2)  Theodore Roosevelt was responsible for the menagerie, which included cats, dogs, ponies, guinea pigs, lizards - and kangaroos! He even had a one-legged rooster as a pet.

3)  Jessica Tandy played Blanche and Marlon Brando was Stanley.

4)  In 1950 the violet-colored M&Ms were replaced by tan ones.

Friday, November 30, 2012

Alan Rock's Trivia!


1)  Where is The Hague located?

2)  In colonial America, people in this profession were called upon to make flags.

3)  On this date in 1913, Charlie Chaplin made his screen debut in a Mack Sennett short. What was the film's name?

4) Where is the Nubian Desert located?


1)  The Hague the capital city of the province of South Holland in the Netherlands. It is home to the Dutch government and parliament, the Supreme Court, and the Council of State, but the city is not the capital of the Netherlands which constitutionally is Amsterdam.[4] Queen Beatrix of the Netherlands lives at Huis ten Bosch and works at Noordeinde Palace in The Hague. Most foreign embassies in the Netherlands and 150 international organizations are located in the city, including the International Court of Justice and the International Criminal Court, which makes The Hague one of the major cities hosting the United Nations, along with New York, Vienna, Geneva, and Nairobi (Wikipedia).

2)  upholsterers

3)  Making a Living

4)  The Sudan

Thursday, November 29, 2012

Alan Rock's Trivia!


1)  Which Apollo mission was the first to land on the moon?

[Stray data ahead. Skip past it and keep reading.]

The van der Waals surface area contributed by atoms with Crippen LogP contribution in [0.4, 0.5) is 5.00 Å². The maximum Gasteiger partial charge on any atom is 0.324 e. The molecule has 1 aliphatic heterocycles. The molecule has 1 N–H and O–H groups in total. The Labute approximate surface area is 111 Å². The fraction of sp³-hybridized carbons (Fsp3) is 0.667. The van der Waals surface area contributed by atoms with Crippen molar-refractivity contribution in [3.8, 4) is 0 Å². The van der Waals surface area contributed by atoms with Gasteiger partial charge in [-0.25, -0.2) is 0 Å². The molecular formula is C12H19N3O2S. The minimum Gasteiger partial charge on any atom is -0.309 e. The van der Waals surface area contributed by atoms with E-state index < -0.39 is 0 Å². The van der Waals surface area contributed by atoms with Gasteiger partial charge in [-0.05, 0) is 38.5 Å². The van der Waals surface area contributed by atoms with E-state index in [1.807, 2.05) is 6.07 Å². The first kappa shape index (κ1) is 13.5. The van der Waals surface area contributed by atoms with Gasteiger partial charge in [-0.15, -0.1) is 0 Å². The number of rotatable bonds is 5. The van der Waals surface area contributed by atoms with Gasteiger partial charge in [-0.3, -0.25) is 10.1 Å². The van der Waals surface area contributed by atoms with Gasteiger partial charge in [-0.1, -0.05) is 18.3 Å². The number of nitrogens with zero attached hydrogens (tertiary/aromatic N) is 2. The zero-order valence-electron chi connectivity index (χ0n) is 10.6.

2)  Who was the president at the time of the moon landing?

3)  "Twit" is a popular slang term for moron or idiot, but its original meaning is something else entirely. What is the original meaning of "twit"?

4)  Where are the biceps femoris muscles located?


1)  Apollo 11

2)  Richard Nixon took office January 20, 1969 and the Apollo 11 landing was seven months later, touching down July 20.

3)  A "twit" is a pregnant goldfish.

4)  The thighs

Wednesday, November 28, 2012

Alan Rock's Trivia!


1)  John Lennon thought this song was the greatest rock 'n' roll record ever made.

2)  This nerve is the largest in the human body

3)  Singer Tom Jones hails from the village of Pontypridd in South Wales. What other famous individual comes from Pontypridd?


1)  Jerry Lee Lewis's "Whole Lotta Shakin'"

2) The sciatic nerve

3)  Richard Burton

Tuesday, November 27, 2012

Alan Rock's Trivia!


1)  This film was the first American feature-length 3D film in color, sparking a short-lived 3D movie craze in theaters in the 50s.

2)  He once said, "history is written by the victors."

3)  This. UNICEF ambassador played the character Holly Go Lightly in this film, which was based on a book by Truman Capote.

4)  How many cardinals have been promoted in recent days?


1)  Bwana Devil

2)  Winston Churchill

3)  Audrey Hepburn

4)  six

Monday, November 26, 2012

Alan Rock's Trivia!


1)  This deceased celebrity made more money in the past year than any other deceased celebrity.

2)  This metal is the most common one found in the composition of the earth's crust.

3)  What does the name "Puerto Rico" mean in English?

4)  This was the first U.S. holiday to be designated by presidential proclamation.

Bonus Question:  What is an orrery?


1)  Elizabeth Taylor

2)  aluminum

3)  Literally means "rich port"

4)  Thanksgiving Day was declared by George Washington on this day in 1789.

Bonus Answer:  An orrery is a mechanical model of the solar system. Here's one made of wood.

Wednesday, November 21, 2012

Alan Rock's Trivia!


1)  Alfred E. Neuman was the fictional mascot for what?

2)  This president was the first to travel in a submerged submarine.

3)  On this date in 1980, a plot twist happened on a popular television show that kept viewers in suspense over the show's holiday hiatus.

4) Which side of the turkey has more feathers?


1)  Mad Magazine

2) President Harry Truman

3)  After that evening's episode of Dallas aired, viewers were left wondering, "who shot JR?"